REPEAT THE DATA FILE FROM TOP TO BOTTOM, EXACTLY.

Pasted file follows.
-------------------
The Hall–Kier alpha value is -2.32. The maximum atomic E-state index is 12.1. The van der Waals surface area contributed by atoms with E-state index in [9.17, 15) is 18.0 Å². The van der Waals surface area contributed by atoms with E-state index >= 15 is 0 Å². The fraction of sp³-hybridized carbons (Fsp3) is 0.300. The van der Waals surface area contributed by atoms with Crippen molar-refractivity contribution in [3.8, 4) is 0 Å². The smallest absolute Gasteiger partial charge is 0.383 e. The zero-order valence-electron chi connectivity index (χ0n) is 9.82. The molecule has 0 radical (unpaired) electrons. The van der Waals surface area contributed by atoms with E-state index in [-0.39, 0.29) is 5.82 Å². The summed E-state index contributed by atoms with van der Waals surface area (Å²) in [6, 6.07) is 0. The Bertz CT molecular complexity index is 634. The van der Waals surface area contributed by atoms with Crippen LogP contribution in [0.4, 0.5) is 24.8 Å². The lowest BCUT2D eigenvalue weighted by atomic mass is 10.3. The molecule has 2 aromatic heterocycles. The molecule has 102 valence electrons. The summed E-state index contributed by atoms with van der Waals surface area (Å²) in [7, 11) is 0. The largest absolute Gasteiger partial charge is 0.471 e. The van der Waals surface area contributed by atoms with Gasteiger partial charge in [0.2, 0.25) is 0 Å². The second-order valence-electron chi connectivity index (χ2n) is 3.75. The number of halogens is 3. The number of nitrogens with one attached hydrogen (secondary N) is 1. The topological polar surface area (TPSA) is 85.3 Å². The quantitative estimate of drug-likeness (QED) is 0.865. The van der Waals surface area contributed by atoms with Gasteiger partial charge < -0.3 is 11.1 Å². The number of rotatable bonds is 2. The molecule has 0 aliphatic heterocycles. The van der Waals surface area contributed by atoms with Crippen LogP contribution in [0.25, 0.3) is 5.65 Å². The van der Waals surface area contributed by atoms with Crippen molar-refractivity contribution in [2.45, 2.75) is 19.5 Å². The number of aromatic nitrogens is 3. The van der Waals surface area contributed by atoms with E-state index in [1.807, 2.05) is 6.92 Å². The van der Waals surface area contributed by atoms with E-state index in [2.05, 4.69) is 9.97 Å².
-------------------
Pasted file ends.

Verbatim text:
The Hall–Kier alpha value is -2.32. The maximum atomic E-state index is 12.1. The van der Waals surface area contributed by atoms with E-state index in [9.17, 15) is 18.0 Å². The van der Waals surface area contributed by atoms with E-state index >= 15 is 0 Å². The fraction of sp³-hybridized carbons (Fsp3) is 0.300. The van der Waals surface area contributed by atoms with Crippen molar-refractivity contribution in [3.8, 4) is 0 Å². The smallest absolute Gasteiger partial charge is 0.383 e. The zero-order valence-electron chi connectivity index (χ0n) is 9.82. The molecule has 0 radical (unpaired) electrons. The van der Waals surface area contributed by atoms with E-state index in [-0.39, 0.29) is 5.82 Å². The summed E-state index contributed by atoms with van der Waals surface area (Å²) in [6, 6.07) is 0. The Bertz CT molecular complexity index is 634. The van der Waals surface area contributed by atoms with Crippen LogP contribution in [0.4, 0.5) is 24.8 Å². The lowest BCUT2D eigenvalue weighted by atomic mass is 10.3. The molecule has 2 aromatic heterocycles. The molecule has 102 valence electrons. The summed E-state index contributed by atoms with van der Waals surface area (Å²) in [7, 11) is 0. The largest absolute Gasteiger partial charge is 0.471 e. The van der Waals surface area contributed by atoms with Gasteiger partial charge in [0.2, 0.25) is 0 Å². The second-order valence-electron chi connectivity index (χ2n) is 3.75. The number of halogens is 3. The number of nitrogens with one attached hydrogen (secondary N) is 1. The topological polar surface area (TPSA) is 85.3 Å². The quantitative estimate of drug-likeness (QED) is 0.865. The van der Waals surface area contributed by atoms with Gasteiger partial charge < -0.3 is 11.1 Å². The number of rotatable bonds is 2. The molecule has 0 aliphatic heterocycles. The van der Waals surface area contributed by atoms with Crippen LogP contribution in [0.25, 0.3) is 5.65 Å². The van der Waals surface area contributed by atoms with Crippen molar-refractivity contribution in [2.45, 2.75) is 19.5 Å². The number of aromatic nitrogens is 3. The van der Waals surface area contributed by atoms with E-state index in [1.807, 2.05) is 6.92 Å². The van der Waals surface area contributed by atoms with E-state index in [2.05, 4.69) is 9.97 Å².